Both formal and informal communications may include testimonials. They may be written or oral. You might even consider using the sort of visual testimonials that appear as marketing materials: mawkish perhaps, but effective.
- reinforces leadership skills
- reduces colleagues’ perception of risk
- encourages the use of more appropriate, more economical and more effective visualizations
Remember that information visualizations are a form of communication. The receiver of a message can provide feedback to the sender to confirm that the message was well-received, understood and useful.
Organization members should seek to increase incrementally the maturity of their visualizations. Jumping from baby-talk to the most sophisticated of visualization might leave the recipients perplexed. Communications using conventions they do not understand might demotivate them.
Incremental improvement means creating visualizations only slightly richer and more sophisticated than the last ones. If I speak a sentence using six words unknown by my conversational partner, he or she might ignore the message. Using only one unfamiliar word might trigger my partner’s curiosity, who thereby learns a new word. Visualizations are similar. (I am reminded of William Faulkner’s critique of Ernest Hemingway: “He has never been known to use a word that might send a reader to the dictionary.“)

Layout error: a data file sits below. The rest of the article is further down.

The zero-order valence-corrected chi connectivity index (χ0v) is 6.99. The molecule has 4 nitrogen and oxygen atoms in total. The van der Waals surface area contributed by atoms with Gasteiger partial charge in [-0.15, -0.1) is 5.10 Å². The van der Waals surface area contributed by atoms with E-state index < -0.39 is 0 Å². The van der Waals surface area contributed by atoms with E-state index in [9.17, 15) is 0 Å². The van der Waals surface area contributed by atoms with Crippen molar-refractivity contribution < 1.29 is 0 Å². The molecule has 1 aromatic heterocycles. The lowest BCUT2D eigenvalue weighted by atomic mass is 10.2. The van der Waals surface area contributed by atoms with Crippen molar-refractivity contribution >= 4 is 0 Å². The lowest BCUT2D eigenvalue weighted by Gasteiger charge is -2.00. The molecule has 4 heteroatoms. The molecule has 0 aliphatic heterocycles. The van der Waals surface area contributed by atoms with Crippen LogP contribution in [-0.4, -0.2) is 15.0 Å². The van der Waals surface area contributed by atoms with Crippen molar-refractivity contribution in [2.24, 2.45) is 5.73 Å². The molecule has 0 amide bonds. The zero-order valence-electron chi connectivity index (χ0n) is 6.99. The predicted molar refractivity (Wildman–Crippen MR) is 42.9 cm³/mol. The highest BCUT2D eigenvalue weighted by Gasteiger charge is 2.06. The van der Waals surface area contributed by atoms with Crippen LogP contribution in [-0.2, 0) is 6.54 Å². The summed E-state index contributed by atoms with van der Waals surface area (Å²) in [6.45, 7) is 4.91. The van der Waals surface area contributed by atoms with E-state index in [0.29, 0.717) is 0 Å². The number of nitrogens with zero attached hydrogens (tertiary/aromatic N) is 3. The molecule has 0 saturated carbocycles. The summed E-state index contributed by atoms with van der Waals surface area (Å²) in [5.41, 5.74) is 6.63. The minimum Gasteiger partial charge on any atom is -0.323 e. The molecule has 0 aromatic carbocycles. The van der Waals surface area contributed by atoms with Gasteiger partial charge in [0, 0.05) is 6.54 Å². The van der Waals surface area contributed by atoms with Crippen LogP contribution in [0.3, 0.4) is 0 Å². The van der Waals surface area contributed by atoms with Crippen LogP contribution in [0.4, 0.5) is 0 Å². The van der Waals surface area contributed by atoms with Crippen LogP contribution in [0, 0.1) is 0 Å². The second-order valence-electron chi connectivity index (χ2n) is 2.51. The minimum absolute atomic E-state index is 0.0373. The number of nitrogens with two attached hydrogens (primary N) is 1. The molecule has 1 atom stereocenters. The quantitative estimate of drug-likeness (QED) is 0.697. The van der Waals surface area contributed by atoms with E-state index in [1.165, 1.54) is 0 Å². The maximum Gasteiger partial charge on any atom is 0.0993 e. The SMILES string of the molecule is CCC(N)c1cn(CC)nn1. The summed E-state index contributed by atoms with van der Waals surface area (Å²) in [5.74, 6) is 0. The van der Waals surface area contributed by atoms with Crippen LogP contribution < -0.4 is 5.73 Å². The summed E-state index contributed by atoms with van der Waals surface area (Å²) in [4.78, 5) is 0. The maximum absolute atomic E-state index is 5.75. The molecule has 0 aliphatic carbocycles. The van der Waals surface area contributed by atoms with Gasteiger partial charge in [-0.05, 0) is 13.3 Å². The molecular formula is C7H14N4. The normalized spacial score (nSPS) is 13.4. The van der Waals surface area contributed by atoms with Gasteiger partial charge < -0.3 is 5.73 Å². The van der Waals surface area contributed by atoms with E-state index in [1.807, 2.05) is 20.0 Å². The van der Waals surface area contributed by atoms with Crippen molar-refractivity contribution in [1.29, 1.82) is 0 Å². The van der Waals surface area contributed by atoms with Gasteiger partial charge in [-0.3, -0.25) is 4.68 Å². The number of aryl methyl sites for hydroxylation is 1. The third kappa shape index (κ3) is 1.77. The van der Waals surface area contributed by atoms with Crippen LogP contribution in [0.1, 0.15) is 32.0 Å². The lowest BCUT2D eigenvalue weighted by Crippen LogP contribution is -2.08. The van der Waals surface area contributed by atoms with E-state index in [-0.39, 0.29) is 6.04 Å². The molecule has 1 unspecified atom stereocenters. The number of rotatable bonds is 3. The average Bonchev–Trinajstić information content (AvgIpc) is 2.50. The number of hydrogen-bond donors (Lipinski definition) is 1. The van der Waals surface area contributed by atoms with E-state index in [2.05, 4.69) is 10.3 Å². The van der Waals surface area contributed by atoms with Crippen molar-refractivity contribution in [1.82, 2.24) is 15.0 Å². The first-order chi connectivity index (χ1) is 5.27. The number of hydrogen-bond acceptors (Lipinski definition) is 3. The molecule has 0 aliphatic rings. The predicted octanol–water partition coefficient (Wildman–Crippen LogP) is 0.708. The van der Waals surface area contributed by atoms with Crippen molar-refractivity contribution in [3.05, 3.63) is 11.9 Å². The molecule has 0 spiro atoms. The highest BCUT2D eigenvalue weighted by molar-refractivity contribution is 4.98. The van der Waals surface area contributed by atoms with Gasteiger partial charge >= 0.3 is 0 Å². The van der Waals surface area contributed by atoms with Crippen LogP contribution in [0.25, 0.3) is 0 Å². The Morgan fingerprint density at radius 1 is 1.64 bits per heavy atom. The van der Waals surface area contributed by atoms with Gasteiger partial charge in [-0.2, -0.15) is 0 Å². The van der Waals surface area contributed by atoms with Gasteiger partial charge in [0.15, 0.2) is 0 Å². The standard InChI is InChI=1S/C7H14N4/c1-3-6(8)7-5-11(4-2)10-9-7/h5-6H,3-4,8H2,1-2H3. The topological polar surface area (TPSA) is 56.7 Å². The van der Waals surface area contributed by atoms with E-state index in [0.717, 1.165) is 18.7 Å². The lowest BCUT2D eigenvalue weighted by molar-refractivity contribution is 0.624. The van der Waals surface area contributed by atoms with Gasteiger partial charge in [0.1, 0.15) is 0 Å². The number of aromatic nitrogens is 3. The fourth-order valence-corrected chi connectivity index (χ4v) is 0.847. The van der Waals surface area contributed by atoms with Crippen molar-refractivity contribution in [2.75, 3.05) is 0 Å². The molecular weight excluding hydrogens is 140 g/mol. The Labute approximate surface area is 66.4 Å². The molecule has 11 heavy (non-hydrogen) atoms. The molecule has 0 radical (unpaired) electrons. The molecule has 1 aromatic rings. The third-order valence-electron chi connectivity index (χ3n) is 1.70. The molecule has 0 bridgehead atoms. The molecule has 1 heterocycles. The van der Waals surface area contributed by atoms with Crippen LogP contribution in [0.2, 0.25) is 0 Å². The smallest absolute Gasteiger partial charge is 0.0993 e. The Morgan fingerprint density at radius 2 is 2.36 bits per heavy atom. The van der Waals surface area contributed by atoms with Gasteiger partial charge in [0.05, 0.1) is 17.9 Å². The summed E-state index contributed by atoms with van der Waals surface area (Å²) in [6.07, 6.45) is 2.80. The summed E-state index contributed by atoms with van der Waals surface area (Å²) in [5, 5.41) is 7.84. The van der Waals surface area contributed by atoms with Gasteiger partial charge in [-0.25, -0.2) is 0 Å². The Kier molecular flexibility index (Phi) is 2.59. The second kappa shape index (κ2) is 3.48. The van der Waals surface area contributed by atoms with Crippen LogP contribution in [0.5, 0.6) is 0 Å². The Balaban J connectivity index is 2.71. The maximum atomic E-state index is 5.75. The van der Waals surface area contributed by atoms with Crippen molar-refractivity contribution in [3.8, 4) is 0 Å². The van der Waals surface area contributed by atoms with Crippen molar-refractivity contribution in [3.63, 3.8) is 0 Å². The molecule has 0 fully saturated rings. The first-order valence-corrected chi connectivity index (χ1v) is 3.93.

Feedback from the visualization recipient to its creator provides the means to assure that improvements remain incremental and comprehensible. Engaged discussions about the visualizations provide the most useful feedback, but such exchanges are not always practical. Consider using a simple feedback method, such as providing a 1-10 rating system or a set of “good”, “bad” and “neutral” icons (see Fig. 10). A “1” would mean the recipient has no idea what the visualization tries to communicate. A “10” would mean that the viewer finds the communication as useful and concise as possible (given the level of maturity of the recipient).
Fig. 10: A method for capturing feedback about visualizations.
The article How to increase visualization maturity by Robert S. Falkowitz, including all its contents, is licensed under a Creative Commons Attribution-NonCommercial-ShareAlike 4.0 International License.
Unless otherwise indicated here, the diagrams are the work of the author.
Fig. 10: Includes a diagram by Deepthiyathiender – Own work, CC BY-SA 4.0, https://commons.wikimedia.org/w/index.php?curid=45541728